2 min Read
June 8, 2011

Avoid the Daunting Blank Page.

If you’ve arrived here thanks to this month’s Duck Pond, you already know that this blog post offers a tip to help you write less. It also helps you do so more quickly.

This suggestion requires that you take a step back. It also requires an investment in time and resources up front. But it pays off in the long run.

Let’s assume you have clarity about your positioning and personality. (If you struggle with those things, you’ll need to take another step back. And if you’re not sure what they are, Sarah’s book Brandraising can help.)

What if you have clarity about those things, but it’s still difficult to talk about your work because your programs are varied or your issue is complicated?

You probably need to formally define some key messages for your organization, which, frankly, can require a lot of work. But it’s doable.

More than anything this is an organizing effort. You’re figuring out how to reframe the discussion in the terms most beneficial to your organization (and in terms your audiences understand).

Start by writing down the primary points about the issue you’re addressing and then also about the work you do to tackle the issue. You’ll want to jot things down about your outcomes and perhaps your history, and anything else that seems relevant.

Next, take a look at everything you’ve written down from a “big picture” point-of-view. And then create an outline of the big ideas around your work. Think of the outline as a “highlights reel” for your organization, written with sentences that can be used verbatim or as a jumping off point for a more in-depth discussion.

The organized outline that frames your issue and your work can serve as your key messages.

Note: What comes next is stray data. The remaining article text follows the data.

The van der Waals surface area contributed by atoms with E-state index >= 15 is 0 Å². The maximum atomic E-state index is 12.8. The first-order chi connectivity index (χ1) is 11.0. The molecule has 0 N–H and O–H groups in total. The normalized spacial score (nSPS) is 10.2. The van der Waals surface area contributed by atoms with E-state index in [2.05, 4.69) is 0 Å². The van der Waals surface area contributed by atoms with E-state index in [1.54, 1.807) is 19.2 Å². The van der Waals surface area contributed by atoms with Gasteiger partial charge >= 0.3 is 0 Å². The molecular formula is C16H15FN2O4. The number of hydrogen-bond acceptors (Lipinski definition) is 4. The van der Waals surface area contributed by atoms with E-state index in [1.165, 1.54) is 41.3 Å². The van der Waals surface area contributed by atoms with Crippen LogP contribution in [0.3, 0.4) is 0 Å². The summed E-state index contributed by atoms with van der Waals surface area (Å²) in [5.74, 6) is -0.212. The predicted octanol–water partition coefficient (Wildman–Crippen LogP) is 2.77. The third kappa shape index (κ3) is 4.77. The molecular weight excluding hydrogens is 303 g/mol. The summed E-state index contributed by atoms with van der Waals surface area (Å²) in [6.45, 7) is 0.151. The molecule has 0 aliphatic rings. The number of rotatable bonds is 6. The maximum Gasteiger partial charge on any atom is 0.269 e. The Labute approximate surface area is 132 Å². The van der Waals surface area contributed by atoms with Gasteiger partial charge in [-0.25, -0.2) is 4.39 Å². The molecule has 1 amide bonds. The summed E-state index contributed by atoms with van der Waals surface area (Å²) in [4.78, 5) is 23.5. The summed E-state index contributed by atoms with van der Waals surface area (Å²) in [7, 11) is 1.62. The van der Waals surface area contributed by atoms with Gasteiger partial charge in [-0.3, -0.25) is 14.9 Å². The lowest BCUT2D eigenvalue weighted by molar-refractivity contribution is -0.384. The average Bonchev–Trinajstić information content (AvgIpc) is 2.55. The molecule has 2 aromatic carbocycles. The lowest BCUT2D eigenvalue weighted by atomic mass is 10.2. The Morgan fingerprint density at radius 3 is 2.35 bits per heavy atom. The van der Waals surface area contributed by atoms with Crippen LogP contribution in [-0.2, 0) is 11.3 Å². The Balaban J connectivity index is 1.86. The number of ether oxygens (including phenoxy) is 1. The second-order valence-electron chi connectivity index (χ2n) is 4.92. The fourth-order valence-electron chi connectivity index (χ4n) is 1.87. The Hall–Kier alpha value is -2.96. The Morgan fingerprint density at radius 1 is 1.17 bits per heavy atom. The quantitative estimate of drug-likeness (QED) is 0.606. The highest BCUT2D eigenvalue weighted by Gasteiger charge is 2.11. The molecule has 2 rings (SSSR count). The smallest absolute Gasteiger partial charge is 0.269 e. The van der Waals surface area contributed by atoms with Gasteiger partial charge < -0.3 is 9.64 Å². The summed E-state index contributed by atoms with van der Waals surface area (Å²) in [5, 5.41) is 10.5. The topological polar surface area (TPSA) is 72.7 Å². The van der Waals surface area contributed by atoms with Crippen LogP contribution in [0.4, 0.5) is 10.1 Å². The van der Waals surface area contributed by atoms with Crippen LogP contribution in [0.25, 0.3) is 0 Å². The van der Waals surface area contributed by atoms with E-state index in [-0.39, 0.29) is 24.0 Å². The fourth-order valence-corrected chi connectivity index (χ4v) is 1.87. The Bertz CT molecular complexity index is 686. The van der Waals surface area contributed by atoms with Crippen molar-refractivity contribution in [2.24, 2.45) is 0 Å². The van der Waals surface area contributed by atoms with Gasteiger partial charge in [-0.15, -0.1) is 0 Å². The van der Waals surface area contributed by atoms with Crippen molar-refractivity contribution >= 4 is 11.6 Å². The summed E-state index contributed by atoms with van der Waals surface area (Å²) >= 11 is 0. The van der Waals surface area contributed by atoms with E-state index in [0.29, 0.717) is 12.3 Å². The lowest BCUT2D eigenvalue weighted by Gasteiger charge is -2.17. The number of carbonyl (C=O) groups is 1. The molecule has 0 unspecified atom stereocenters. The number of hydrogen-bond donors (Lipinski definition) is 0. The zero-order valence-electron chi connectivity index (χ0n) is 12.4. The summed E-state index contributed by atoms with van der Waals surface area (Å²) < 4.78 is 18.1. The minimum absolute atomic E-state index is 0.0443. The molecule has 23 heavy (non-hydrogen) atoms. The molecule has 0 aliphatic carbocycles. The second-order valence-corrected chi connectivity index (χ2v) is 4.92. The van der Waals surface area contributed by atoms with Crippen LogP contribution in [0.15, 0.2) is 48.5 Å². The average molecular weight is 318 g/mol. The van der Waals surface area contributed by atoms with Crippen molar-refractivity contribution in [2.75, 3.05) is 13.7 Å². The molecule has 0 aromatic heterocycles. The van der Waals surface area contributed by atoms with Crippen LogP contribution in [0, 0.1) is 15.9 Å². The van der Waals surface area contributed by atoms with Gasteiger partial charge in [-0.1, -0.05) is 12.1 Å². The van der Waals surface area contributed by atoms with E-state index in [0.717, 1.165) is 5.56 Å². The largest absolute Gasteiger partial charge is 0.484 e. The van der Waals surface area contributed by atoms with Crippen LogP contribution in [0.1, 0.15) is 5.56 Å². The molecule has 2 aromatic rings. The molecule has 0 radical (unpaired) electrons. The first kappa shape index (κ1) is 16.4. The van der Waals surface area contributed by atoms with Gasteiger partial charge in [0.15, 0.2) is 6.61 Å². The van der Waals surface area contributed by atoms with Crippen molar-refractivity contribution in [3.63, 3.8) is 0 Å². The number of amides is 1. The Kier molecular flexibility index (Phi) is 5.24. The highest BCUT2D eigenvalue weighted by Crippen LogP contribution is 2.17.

If you’re feeling ambitious, you can even add your key messages to a “master messaging document.” It’s like a style guide for your whole messaging platform. Your messaging document will include your positioning, personality, vision statement, mission statement, values statement, and key messages in a document you can share with everyone in your organization.

An outside consultant, agency, strategist, or copywriter can be immensely helpful for this process. (It is–ahem–something we do here at Big Duck.) It’s difficult writing about something you’re too close to, especially when you’re trying to get a fresh, broad perspective on everything.

This process isn’t easy. But once it’s done, you’ll have all of the big ideas behind your nonprofit in one handy document.

Magic! No more daunting blank page. You always have a place to start, no matter what you’re writing. You’ll be amazed not only at how much more easily you can write about your work with fewer words, but also at how much more quickly the writing process goes.

Dan Gunderman

Dan Gunderman is the Former Creative Director at Big Duck

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